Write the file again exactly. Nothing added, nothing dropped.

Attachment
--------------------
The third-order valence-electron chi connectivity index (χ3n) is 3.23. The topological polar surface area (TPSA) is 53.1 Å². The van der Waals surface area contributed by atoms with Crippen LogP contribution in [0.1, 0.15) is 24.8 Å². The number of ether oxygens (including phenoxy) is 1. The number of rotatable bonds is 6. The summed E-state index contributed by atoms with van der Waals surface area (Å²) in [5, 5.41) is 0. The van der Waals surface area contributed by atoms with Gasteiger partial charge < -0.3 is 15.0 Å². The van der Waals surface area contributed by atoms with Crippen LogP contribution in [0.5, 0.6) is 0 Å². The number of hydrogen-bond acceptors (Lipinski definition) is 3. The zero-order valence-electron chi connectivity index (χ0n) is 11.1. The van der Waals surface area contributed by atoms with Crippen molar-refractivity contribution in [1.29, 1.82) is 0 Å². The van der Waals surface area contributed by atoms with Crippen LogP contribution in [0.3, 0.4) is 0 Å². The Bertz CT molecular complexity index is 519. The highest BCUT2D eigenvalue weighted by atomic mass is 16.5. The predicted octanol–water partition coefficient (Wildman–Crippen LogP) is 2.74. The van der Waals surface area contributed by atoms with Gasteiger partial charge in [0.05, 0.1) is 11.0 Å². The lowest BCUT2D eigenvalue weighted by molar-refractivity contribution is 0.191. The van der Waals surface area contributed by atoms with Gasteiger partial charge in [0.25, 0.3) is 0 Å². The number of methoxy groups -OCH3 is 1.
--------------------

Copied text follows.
The third-order valence-electron chi connectivity index (χ3n) is 3.23. The topological polar surface area (TPSA) is 53.1 Å². The van der Waals surface area contributed by atoms with Crippen LogP contribution in [0.1, 0.15) is 24.8 Å². The number of ether oxygens (including phenoxy) is 1. The number of rotatable bonds is 6. The summed E-state index contributed by atoms with van der Waals surface area (Å²) in [5, 5.41) is 0. The van der Waals surface area contributed by atoms with Gasteiger partial charge < -0.3 is 15.0 Å². The van der Waals surface area contributed by atoms with Crippen LogP contribution in [0.5, 0.6) is 0 Å². The number of hydrogen-bond acceptors (Lipinski definition) is 3. The zero-order valence-electron chi connectivity index (χ0n) is 11.1. The van der Waals surface area contributed by atoms with Crippen molar-refractivity contribution in [1.29, 1.82) is 0 Å². The van der Waals surface area contributed by atoms with Crippen LogP contribution in [0.3, 0.4) is 0 Å². The Bertz CT molecular complexity index is 519. The highest BCUT2D eigenvalue weighted by atomic mass is 16.5. The predicted octanol–water partition coefficient (Wildman–Crippen LogP) is 2.74. The van der Waals surface area contributed by atoms with Gasteiger partial charge in [0.05, 0.1) is 11.0 Å². The lowest BCUT2D eigenvalue weighted by molar-refractivity contribution is 0.191. The van der Waals surface area contributed by atoms with Gasteiger partial charge in [0.25, 0.3) is 0 Å². The number of methoxy groups -OCH3 is 1.